An effort is under way to create a regional Christian high school in southern Maine.

The project is a joint undertaking of Ossipee Valley Christian School in Cornish, Windham Christian Academy and Greater Portland Christian School in South Portland.

The plans call for the schools to maintain their own high school programs in the next school year and merge in the 2011-2012 school year.

The new school — which has not been named — is expected to have an initial enrollment of at least 100. Organizers hope a stand-alone high school will enjoy a higher profile and better help students make the transition to college. The pooled resources and greater number of students are also expected to lead to a wider range of classes and extracurricular offerings.

“It broadens the choices they have while still achieving what the Christian schools offer,” said Scott Weirick, principal of Ossipee Valley Christian School, which has six high school students.

The location of the school still needs to be determined, but the focus has been on Gorham, Weirick said.

Many of the details still need to be worked out, including transportation and tuition. Weirick said carpools — and potentially a bus system — could address the first issue and that tuition should not be way out of line with current rates. Tuition is about $3,600 at Ossipee Valley and $4,100 at Greater Portland Christian.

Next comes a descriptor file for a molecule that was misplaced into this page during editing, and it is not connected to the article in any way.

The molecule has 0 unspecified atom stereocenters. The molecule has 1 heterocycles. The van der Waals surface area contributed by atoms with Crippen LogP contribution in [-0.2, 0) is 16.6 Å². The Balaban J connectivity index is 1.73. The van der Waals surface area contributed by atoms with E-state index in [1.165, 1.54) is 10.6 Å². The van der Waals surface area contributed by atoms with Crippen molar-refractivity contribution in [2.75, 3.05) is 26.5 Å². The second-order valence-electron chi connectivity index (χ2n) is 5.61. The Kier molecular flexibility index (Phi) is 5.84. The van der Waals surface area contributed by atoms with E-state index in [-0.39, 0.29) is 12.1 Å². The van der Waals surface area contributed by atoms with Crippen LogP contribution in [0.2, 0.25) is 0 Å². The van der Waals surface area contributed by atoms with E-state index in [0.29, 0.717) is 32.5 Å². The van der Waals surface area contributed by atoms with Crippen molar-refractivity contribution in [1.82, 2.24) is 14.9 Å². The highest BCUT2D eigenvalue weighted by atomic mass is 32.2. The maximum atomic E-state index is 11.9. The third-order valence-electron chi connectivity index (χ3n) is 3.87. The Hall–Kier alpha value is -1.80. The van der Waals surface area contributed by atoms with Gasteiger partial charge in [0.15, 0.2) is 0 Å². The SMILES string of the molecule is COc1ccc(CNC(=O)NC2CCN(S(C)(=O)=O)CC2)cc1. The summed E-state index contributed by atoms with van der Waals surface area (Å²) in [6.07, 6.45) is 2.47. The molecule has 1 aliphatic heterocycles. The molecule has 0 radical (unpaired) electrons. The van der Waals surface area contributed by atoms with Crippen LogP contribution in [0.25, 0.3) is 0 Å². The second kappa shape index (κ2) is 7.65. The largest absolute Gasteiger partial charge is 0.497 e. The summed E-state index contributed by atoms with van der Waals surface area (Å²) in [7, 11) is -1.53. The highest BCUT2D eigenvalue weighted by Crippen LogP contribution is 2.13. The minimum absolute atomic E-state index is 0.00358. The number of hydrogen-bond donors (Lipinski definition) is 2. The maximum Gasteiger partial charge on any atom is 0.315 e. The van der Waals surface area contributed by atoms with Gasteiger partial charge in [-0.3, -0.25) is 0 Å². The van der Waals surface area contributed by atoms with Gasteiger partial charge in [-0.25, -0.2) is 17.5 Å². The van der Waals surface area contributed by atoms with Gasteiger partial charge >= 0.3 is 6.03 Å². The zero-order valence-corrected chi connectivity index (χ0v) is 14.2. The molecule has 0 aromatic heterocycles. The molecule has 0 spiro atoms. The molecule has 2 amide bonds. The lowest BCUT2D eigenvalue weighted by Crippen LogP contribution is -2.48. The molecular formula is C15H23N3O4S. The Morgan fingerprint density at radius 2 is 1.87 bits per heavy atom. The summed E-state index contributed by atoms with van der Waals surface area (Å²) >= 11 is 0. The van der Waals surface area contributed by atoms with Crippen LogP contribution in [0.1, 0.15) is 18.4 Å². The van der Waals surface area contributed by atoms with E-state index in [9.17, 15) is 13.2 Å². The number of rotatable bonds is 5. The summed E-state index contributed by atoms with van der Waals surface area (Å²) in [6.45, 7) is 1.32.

Organizers are optimistic about how the project will unfold.

“In Christian circles, the first thing we really need to do is commit it to prayer,” said Frank Marston, development director at Greater Portland Christian. “That’s the biggest thing. The rest is going to be supplied as God sees fit.”

The effort is led by a steering committee comprised of three representatives from each school. But organizers hope the new high school will have its own identity and will also draw students who didn’t necessarily attend one of the three schools.

Additional sports teams, more foreign languages and a larger chorus are some of the expanded offerings that Marston foresees at the new high school. With 35 students, Greater Portland Christian has the largest number of high schoolers of the three.

Families have been supportive of the concept, Marston and Weirick said.

“I’ve personally called every family from eighth grade to future seniors. All of them said they’re interested and on board with this,” Weirick said.

The schools have already collaborated in other areas. They have started a combined baseball team, and an Ossipee Valley teacher and some students go to Windham twice a week. The students take computer and geometry classes and the teacher leads a literature class for Windham students.

The steering committee is accepting suggestions for the new school’s name. The new school will be incorporated after a name has been chosen.

 

Staff Writer Ann S. Kim can be contacted at 791-6383 or at:

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